MY LIFE WITH FRANK ZAPPA HITS THE SHELVES AND RADIO WAVES (2014)
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Pauline Butcher Bird has penned Freak Out: My Life with Frank Zappa - a book about her time living with the rock musician
My Life with Frank Zappa hits the shelves and radio waves
por Tom Smurthwaite - http://www.getsurrey.co.uk/whats-on/whats-on-news/life-frank-zappa-hits-shelves-7075479
Pauline Butcher Bird with Frank Zappa
6 mai. / 2014 - “I want people to know it’s not a story about drugs and rock ’n’ roll. It’s a coming of age story about a young girl finding her identity.”
These are the words of Cobham resident Pauline Butcher Bird about a book she has written detailing her friendship with the iconic American rock musician Frank Zappa.
The events in the late 1960s that led to a young, unspoiled English girl going to live in Hollywood, Freak Out! My Life with Frank Zappa has now been adapted into a Radio 4 play by Matthew Broughton.
Mrs Butcher Bird told Get Surrey: “Frank encouraged me to write a book but I was never able to do it.
“It was not until I was advised by a radio producer a few years ago ‘to write something that no one else could write’ that it started to come about.”
Meeting an avant garde performer in London and moving over to live with him in Hollywood is very far from an everyday tale.
The unlikely friendship started when Pauline Bird was working in London in 1967.
“Frank was over here promoting his Mothers of Invention tour, and as part of my job I was asked to type out the lyrics to his second album, Absolutely Free,” she recalled. “I couldn’t understand what he had written so I made up my own words, which he thought were hilarious.”
At the time she was disappointed at missing out on a university place, although Zappa told her 'education messes people up’.
It was after meeting him a few more times that he made an interesting proposal.
She said: “Frank told me he was writing a book and that I should come out to Hollywood to live in his house as an assistant.”
The residence in question was the Log Cabin.
Pauline Butcher Bird from Cobham
“Famous rocks stars of the day used to come in and out as they pleased, although I never knew who they were," she said. “One time I met a young man and asked ‘So, what do you do?’ He said that he was Eric Clapton and played the guitar.”
During this period, from 1968 to 1972, she kept in constant correspondence with her family, sending numerous letters back home to her parents. It was while revisiting these incredible accounts that the book started to take shape.
“It was the letters that really stirred the memories,” she added.
Although facing the usual time pressures of everyday life, the turning point was moving to Asia with her husband Peter, with whom she has a son.
“Out in Singapore I had more free time and was able to finally put the book together.
“It took two years in all, with nine months just to type out all the letters,” she said.
Completing the project in 2011, she then set about trying to find a publisher, writing around 60 letters to potential parties.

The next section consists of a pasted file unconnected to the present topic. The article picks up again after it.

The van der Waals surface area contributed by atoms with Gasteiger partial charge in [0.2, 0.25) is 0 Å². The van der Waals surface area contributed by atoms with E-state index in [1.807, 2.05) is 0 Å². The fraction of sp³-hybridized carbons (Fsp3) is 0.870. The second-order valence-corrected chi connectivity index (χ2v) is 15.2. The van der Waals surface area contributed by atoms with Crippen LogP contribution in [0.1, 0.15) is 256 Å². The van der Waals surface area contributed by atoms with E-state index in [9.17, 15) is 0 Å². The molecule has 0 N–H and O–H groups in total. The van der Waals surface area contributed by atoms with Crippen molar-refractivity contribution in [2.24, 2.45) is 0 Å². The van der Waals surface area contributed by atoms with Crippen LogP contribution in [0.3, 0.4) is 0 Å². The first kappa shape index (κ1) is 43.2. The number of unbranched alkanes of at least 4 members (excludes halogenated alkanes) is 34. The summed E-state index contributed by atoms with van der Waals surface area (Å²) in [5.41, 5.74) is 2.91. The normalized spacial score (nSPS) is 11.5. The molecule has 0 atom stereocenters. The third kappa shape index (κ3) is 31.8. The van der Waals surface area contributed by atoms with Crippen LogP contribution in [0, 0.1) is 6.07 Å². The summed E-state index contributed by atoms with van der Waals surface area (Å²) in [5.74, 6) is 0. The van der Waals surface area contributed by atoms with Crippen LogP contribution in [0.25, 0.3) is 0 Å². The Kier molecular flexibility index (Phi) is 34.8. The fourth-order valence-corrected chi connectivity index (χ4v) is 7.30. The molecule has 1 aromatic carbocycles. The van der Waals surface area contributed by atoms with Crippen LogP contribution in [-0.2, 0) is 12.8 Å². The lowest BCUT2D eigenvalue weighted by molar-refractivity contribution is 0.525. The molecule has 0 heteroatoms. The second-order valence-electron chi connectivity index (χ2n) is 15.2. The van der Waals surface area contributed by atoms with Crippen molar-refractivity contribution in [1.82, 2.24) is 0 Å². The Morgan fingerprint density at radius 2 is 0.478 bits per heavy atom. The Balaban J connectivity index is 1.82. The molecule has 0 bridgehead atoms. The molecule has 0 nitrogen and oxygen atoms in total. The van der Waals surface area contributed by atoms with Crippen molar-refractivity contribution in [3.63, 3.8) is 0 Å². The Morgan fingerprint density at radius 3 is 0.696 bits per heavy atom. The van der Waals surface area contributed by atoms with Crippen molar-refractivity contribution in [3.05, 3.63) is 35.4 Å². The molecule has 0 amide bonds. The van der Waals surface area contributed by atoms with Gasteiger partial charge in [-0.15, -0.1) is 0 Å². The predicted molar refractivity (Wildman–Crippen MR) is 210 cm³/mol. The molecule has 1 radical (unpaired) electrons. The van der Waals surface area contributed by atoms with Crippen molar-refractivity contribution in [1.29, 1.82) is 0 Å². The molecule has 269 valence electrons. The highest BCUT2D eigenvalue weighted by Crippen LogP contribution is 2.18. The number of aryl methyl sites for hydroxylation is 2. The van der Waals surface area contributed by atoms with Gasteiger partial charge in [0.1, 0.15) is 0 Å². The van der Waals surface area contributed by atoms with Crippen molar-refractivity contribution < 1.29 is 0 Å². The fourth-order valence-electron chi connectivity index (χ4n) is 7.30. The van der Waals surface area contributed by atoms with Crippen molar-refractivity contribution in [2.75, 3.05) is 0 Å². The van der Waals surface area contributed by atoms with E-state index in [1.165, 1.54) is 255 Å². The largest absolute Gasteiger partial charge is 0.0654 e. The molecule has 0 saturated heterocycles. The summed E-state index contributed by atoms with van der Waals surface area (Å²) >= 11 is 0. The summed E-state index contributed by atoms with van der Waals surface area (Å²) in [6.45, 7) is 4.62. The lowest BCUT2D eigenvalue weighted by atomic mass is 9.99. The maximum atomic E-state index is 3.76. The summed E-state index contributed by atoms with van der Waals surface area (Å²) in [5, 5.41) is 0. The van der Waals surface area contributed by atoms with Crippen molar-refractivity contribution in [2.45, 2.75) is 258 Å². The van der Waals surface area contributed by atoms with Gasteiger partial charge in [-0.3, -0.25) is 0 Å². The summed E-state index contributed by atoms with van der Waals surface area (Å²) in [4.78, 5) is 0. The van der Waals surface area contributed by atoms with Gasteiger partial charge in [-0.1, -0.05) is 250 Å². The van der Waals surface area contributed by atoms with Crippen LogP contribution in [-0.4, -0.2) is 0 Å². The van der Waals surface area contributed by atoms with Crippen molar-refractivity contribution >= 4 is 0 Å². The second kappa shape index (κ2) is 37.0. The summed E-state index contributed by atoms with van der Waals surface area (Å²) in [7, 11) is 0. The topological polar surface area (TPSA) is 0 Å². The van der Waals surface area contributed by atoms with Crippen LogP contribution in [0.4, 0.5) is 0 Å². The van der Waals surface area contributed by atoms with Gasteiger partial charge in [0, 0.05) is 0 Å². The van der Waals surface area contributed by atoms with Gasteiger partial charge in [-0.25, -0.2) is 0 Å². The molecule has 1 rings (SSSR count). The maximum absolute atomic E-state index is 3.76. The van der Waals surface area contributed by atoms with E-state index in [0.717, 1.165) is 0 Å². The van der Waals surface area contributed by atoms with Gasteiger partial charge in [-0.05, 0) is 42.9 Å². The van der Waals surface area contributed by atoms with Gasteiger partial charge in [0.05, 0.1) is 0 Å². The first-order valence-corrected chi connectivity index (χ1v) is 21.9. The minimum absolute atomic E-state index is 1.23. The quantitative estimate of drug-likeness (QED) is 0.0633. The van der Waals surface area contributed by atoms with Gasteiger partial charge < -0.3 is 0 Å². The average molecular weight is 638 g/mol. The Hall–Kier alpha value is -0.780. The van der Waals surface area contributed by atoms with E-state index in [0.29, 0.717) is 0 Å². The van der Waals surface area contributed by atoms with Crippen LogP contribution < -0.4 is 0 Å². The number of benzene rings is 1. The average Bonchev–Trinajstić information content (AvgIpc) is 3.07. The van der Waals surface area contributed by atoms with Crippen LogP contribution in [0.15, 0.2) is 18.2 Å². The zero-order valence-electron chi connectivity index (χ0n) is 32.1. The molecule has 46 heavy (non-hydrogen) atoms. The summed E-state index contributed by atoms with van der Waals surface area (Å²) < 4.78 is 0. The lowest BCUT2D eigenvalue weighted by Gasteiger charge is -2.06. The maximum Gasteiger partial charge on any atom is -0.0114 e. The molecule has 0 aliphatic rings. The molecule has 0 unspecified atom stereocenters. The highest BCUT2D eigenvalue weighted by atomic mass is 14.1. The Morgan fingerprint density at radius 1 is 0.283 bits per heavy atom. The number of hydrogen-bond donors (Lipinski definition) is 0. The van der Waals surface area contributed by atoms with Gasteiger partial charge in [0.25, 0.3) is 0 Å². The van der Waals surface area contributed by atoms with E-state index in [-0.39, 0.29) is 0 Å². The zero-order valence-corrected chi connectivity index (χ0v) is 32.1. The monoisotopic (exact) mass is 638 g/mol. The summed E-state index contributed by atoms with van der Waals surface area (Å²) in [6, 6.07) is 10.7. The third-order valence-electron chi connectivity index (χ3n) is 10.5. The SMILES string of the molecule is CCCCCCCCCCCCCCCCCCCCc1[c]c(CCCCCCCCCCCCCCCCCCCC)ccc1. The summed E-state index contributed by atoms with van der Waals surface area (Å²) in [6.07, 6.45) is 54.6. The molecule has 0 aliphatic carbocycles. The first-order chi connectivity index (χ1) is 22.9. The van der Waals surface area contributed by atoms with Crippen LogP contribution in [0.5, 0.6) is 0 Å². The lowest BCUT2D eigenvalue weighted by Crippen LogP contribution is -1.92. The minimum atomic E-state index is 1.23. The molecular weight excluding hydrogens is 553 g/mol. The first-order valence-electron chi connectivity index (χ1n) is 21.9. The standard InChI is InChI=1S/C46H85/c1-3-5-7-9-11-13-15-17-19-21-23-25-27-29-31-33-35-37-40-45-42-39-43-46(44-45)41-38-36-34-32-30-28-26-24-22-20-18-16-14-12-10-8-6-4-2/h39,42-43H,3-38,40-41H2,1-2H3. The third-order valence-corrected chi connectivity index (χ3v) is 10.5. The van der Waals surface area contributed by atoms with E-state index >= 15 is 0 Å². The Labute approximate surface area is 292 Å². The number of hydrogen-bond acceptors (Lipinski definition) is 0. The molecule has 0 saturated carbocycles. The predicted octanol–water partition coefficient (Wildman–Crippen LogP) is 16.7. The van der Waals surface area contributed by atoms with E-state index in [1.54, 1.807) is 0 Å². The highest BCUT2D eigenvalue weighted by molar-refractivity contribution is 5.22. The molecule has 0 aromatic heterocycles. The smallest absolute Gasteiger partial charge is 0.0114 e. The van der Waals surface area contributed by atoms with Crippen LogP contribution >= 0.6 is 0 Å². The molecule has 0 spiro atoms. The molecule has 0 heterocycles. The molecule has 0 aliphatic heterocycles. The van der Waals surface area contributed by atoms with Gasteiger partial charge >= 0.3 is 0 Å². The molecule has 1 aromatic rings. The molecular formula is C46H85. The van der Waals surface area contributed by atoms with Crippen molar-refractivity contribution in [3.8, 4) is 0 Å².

There was immediate interest, which subsequently led to the radio adaption.
“I gave permission for the play, but I’m annoyed as I was never consulted during the adaptation,” she said.
There is an understandable apprehension about hearing it on the radio, although Mrs Butcher Bird is taking it all in her stride.
“I may be surprised, I may be upset,” she said.
Freak Out! My Life with Frank Zappa is published by Plexus Publishing Ltd.
The play adaption Frank Zappa and Me is due to be broadcast on BBC Radio 4 at 2.30pm on Tuesday (May 6).
Cobham woman's memoir of life with rock legend Frank Zappa comes to BBC Radio Four
By Leatherhead Advertiser | Posted: May 02, 2014
A RADIO adaptation of a book written by a Cobham woman about her life with an American rock legend during the late 60s and early 70s will be broadcast next week.
Frank Zappa And Me, a dramatised version of Freak Out! My Life With Frank Zappa by Pauline Butcher Bird, hits the airwaves on Tuesday at 2.15pm on BBC Radio Four.
The Fairfield Park resident said: "The play takes place from 1967 to 1972 when I was a straight English girl suddenly immersed in the centre of a rock 'n' roll maelstrom in Laurel Canyon, Hollywood."
She added: "This is my first book and it is very unusual for a first book to be adapted into a radio play so I feel chuffed about that."
Matthew Broughton's 45-minute adaptation of her memoir, which stars Ronan Summers and Lucy Briggs-Owen, begins when Pauline meets the unconventional avant-garde musician on a trip to promote the Mothers of Invention's first concert at the Royal Albert Hall.
After asking her to type the lyrics of his second album, Absolutely Free, the young Pauline finds herself unable to understand the strange words.
After making up her own, much to Zappa's amusement, the two unlikely minds find a rapport that takes Pauline to Los Angeles to live and work in Zappa's house amid an entourage of musicians, freaks and other rock stars.
The story follows Pauline's relationship with Frank from a shaky seduction scene to Pauline's shock as a gunman threatens to shoot him.
The book was based on the letters she wrote to her parents, who lovingly kept them in a shoebox for 40 years.